Thursday, February 24, 2011

A Higher Gear

Alright. No more distractions. No more excuses. "Its too cold," "there's too much snow," "I'm tired," "I should be writing/cleaning/entertaining Maile the Great"...are no longer valid reasons for skipping out. Its time to kick my own ass and get moving. You see, I've got this beautiful machine that carries my mind, heart, and spirit to all the incredible places I want to go to in this world. And, the machine wants to move. Time to shift into a higher gear.

After, oh, I dunno, maybe 3 weeks, of thinking about it (aka lazy procrastination), I've completed my first training plan for this year's climb-o-rama. Time is flying faster than snow falling in our hills these days. Before long, the season will be in full swing. So, here 'tis, y'all. I cant wait to wake up with that familiar, lovely ache in my muscles again, and feel the glow of strength being built.

Yes, strength is important for hanging on in sketchy situations. Despite being a burly girly (in a past life, i'm pretty sure i was a hawaiian rock hauler who built heiau/temples), I know I cant rely on brut force alone. I need strong cardio and endurance to get me to the base of a climbs and to sustain strength through long days and routes. I need a sound, grounded mind to keep my head cool in airy situations that take my breath away. And, I need flexibility in body and mind to adapt to the terrain and conditions we come across. This plan is my attempt to work all of these aspects.

Included in my plan:
  • Hal Higdons free 12-week training schedules for half and full marathons. Whatever your distance, I highly recommend these (along with a running buddy for long, long runs). Hal has helped me complete 5+ half's and a marathon in '09.
  • Drills from friends in the twitterverse. Thanks jrmontag, TaxNerdAtPlay, and The Climber Girl for suggestions. Have one? Send it to me. (I have not read Eric Horsts books yet, but they come highly recommended. As soon as SPL has them ready at my library, I'll start reading and adding his suggestions in.)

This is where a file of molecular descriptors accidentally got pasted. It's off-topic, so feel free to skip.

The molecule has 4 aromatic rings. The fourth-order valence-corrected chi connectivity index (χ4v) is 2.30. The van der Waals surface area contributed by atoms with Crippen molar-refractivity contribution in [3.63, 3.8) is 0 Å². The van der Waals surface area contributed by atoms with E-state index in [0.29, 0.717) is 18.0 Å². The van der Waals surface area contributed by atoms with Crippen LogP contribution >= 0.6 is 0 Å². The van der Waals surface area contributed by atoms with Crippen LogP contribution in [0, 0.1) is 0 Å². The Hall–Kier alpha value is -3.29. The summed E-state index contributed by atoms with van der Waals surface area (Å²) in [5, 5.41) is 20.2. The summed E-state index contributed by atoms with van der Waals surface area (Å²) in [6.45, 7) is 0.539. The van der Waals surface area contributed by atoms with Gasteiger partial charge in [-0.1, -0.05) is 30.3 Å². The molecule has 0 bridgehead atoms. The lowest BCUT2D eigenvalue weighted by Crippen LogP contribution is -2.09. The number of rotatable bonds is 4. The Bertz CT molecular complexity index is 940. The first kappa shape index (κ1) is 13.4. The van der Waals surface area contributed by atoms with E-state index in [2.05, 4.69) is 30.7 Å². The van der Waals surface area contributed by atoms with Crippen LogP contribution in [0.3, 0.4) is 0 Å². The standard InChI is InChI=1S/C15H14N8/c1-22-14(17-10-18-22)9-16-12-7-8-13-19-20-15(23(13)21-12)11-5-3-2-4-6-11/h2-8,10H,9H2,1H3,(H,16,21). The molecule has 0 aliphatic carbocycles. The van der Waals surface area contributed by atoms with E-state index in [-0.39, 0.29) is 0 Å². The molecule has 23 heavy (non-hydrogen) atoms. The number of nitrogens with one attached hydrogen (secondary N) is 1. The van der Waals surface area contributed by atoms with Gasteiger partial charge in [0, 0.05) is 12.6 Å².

• Practicing yoga on-and-off the past 3 years, I've developed tools for maintaining mental peace and strength in addition to building physical strength. Eiric Ovrid of Yoga on Beacon, has been an amazing instructor for me -or teacher's assistant as he would prefer to be called- helping me to discover my own "teacher within". Whatever my mood, however much energy I have or lack, whatever my challenges are, I leave his class with an elevated feeling of calm, possibility, and optimism. As he says, "Its not good, its not bad, it just is."
    Maile the Great is a fan of OR's new climbing wall.
  • I'm lucky to work for a company that supports my "play." The new climbing wall at Outdoor Research is going to be a big part of my training ground, in addition to our workout room and proximity to the Seattle waterfront for lunch-time runs. 
    Wish me luck or better yet, join me now and again; I'm fueled by encouragement and camaraderie and would love your company. To quote a Sara-ism, "Shitballs."  This is going to hurt so good. Off I go.

    PS - music is key for me and training/working out. My dear friend Rachelle just sent a kicking mix-CD to get me moving and Kevin Rudolf's "Let It Rock" is my current fave (I havent figured out how to share this in a prettier way than the link, let me know if you want it).


    1. So awesome you posted this, Teresa! I found your blog through @theclimbergirl. Are you going to be posting your progress as well? I'd love to share it with other women at The Outdoor Women's Alliance if you are (and are up for that kind of thing!) One of our contributors just posted up a training blog for her double century ride she's going to be doing in Seattle and I think someone training for climbing would be a rad addition! We love to cheer each other on.

      Let me know if you're interested:

    2. Holy zip, your spreadsheet is awesome. And inspirational. A very smart way to get ready for the summer season. Right now I'm on the do-what-I-can-when-I-can workout mode. Perhaps I'll take some cues from you. Especially the "practice falling" part. Keep it up!

    3. Thanks for the encouragement, Gina and Julie. Phew... so far, i think the ass kicking is winning. I'm about 50/50 for completion but runs and climbing are starting to feel "lighter" and I'm experiencing less "ass gravity" - that lovely downward force in my head that makes me slow, heavy, and shorter than my normal 5'4".

      I've decided to give myself a point for every activity on the plan I complete. If i finish at 86% on greater, i'll consider that a success and have a sweet li'l reward in mind. Perhaps 86% is a cop-out, but I dont want to sabotage myself by forgetting that *life* can happen and intervene. What do you think; cop-out, or realistic?